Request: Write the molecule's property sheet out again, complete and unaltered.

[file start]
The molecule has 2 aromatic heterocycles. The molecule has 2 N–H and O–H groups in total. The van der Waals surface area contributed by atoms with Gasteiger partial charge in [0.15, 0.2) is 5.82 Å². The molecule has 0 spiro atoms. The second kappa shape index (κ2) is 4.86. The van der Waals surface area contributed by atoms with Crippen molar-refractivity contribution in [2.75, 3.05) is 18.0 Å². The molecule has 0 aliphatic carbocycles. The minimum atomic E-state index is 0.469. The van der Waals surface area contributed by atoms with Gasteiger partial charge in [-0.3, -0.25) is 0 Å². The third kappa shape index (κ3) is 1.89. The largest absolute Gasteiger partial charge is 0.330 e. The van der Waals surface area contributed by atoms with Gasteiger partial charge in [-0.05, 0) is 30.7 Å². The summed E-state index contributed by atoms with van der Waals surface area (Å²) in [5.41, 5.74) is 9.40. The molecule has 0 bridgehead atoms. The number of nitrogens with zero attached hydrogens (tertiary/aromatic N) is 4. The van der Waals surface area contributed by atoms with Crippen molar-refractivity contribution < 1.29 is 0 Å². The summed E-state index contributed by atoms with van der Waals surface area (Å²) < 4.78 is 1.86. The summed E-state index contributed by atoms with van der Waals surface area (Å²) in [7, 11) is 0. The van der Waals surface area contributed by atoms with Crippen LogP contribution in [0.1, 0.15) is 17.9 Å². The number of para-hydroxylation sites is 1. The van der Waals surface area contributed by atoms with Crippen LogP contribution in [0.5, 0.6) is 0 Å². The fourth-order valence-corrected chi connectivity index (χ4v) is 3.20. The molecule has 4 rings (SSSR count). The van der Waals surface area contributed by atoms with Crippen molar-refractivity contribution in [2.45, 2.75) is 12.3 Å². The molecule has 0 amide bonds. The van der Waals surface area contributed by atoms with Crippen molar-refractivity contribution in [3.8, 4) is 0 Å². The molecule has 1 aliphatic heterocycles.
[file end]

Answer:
The molecule has 2 aromatic heterocycles. The molecule has 2 N–H and O–H groups in total. The van der Waals surface area contributed by atoms with Gasteiger partial charge in [0.15, 0.2) is 5.82 Å². The molecule has 0 spiro atoms. The second kappa shape index (κ2) is 4.86. The van der Waals surface area contributed by atoms with Crippen molar-refractivity contribution in [2.75, 3.05) is 18.0 Å². The molecule has 0 aliphatic carbocycles. The minimum atomic E-state index is 0.469. The van der Waals surface area contributed by atoms with Gasteiger partial charge in [-0.3, -0.25) is 0 Å². The third kappa shape index (κ3) is 1.89. The largest absolute Gasteiger partial charge is 0.330 e. The van der Waals surface area contributed by atoms with Gasteiger partial charge in [-0.05, 0) is 30.7 Å². The summed E-state index contributed by atoms with van der Waals surface area (Å²) in [5.41, 5.74) is 9.40. The molecule has 0 bridgehead atoms. The number of nitrogens with zero attached hydrogens (tertiary/aromatic N) is 4. The van der Waals surface area contributed by atoms with Crippen molar-refractivity contribution < 1.29 is 0 Å². The summed E-state index contributed by atoms with van der Waals surface area (Å²) < 4.78 is 1.86. The summed E-state index contributed by atoms with van der Waals surface area (Å²) in [7, 11) is 0. The van der Waals surface area contributed by atoms with Crippen LogP contribution in [0.1, 0.15) is 17.9 Å². The number of para-hydroxylation sites is 1. The van der Waals surface area contributed by atoms with Crippen LogP contribution in [0.5, 0.6) is 0 Å². The fourth-order valence-corrected chi connectivity index (χ4v) is 3.20. The molecule has 4 rings (SSSR count). The van der Waals surface area contributed by atoms with Crippen molar-refractivity contribution in [2.45, 2.75) is 12.3 Å². The molecule has 0 amide bonds. The van der Waals surface area contributed by atoms with Crippen molar-refractivity contribution in [3.8, 4) is 0 Å². The molecule has 1 aliphatic heterocycles.